So sped three centuries along,
Till Kintu’s sons waxed fierce and strong;
They learned to war, they loved to slay;
Cruel and dark grew all their faces;
Discordant death-cries scared the day,
Blood stained the green and holy places;
And drunk with lust, with anger hot,
His sons mild Kintu heeded not.
At last the god arose in wrath,
His sandals tied, and down the path,
His wife beside him, as of yore,
He went. A cow, a single lamb
They took; one tuber of the yam;
One yellow-podded branch they bore
Of ripe banana,—these, no more,
Of all the heaped-up harvest store.
They left the huts, they left the tent,
Nor turned, nor cast a backward look:
Behind, the thick boughs met and shook.
They vanished. Long with wild lament
Mourned all the tribe, in vain, in vain;
The gift once given was given no more,
The grieved god came not again.
To what far paradise they fared,
That heavenly pair, what wilderness
Their gentle rule next owned and shared,
Knoweth no man,—no man can guess.
On secret roads, by pathways blind,
The gods go forth, and none may find;
But sad the world where God is not!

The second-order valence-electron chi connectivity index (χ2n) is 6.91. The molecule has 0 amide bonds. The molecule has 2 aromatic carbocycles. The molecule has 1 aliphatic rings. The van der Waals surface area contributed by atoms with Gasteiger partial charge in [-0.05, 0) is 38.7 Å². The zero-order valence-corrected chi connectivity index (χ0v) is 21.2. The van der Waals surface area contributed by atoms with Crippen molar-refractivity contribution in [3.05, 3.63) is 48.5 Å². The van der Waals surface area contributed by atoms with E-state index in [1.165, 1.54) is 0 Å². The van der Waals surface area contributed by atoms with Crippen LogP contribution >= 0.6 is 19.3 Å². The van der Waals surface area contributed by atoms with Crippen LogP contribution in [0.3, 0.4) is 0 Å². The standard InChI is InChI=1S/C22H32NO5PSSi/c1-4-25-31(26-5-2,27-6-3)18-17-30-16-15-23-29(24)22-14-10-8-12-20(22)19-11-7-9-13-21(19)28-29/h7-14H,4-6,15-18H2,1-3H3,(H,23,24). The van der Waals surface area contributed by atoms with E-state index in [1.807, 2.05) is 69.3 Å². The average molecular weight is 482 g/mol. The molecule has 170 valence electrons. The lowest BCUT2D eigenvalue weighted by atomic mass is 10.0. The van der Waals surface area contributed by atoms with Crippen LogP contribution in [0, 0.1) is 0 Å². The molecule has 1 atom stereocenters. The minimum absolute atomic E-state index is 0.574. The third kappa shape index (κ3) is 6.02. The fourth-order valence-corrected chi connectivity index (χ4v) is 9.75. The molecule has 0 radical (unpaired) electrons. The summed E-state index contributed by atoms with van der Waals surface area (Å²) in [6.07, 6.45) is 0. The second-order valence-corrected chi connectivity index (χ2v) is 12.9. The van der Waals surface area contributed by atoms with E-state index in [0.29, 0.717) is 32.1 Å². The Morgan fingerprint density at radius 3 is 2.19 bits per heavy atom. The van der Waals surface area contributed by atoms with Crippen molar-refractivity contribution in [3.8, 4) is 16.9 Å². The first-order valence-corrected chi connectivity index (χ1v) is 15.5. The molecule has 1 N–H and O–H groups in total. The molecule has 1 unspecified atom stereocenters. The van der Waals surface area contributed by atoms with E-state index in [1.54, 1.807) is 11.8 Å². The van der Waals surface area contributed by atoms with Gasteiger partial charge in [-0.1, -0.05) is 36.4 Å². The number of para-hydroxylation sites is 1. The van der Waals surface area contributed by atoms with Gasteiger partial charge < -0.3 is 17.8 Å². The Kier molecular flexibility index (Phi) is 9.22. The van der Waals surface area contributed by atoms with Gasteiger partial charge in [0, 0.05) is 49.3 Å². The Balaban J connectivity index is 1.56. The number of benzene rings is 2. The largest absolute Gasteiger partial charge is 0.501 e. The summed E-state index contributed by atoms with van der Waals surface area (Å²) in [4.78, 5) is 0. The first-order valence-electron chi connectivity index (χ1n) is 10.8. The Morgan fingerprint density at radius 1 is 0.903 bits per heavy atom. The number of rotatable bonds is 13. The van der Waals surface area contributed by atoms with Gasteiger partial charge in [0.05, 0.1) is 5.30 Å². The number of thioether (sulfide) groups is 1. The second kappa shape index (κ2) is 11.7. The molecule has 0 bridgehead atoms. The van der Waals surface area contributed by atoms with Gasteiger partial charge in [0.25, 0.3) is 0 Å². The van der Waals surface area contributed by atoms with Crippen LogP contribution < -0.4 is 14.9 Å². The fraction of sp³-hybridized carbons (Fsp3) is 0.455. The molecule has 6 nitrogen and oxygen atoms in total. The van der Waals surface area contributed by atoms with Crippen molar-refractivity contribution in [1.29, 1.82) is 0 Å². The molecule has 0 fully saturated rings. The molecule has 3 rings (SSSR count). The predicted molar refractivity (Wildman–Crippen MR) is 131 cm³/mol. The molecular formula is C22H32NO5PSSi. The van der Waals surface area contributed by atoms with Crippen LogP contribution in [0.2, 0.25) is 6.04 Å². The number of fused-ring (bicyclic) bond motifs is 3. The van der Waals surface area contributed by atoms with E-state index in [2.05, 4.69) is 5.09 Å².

By man was Kintu soon forgot,
Or named and held as legend dim,
But the wronged earth, remembering him,
By scanty fruit and tardy grain
And silent song revealed her pain.
So centuries came, and centuries went,
And heaped the graves and filled the tent.
Kings rose, and fought their royal way
To conquest over heaps of slain,
And reigned a little. Then, one day,
They vanished into dust again.
And other kings usurped their place,
Who called themselves of Kintu’s race,
And worshipped Kintu; not as he,
The mild, benignant deity,
Who held all life a holy thing,
Be it of insect or of king,
Would have ordained, but with wild rite,
With altars heaped, and dolorous cries,
And savage dance, and bale-fires light,
An unaccepted sacrifice.
At last, when thousand years were flown,
The great Ma-anda filled the throne:
A prince of generous heart and high,
Impetuous, noble, fierce, and true;
His wrath like lightning hurtling by,
His pardon like the healing dew.
And chiefs and sages swore each one
He was great Kintu’s worthiest son.
One night, in forests still and deep,
A shepherd sat to watch his sheep,
And started, as through darkness dim
A strange voice rang and calmed to him:
“Wake! there are wonders waiting thee!
Go where the thick mimosas be,
Fringing a little open plain,
Honor and power wouldest thou gain?
Go, foolish man, to fortune blind;
Follow the stream, and thou shall find.”
Three several nights the voice was heard,
Louder and more emphatic grown.
Then, at the thrice-repeated word,
The shepherd rose and went alone,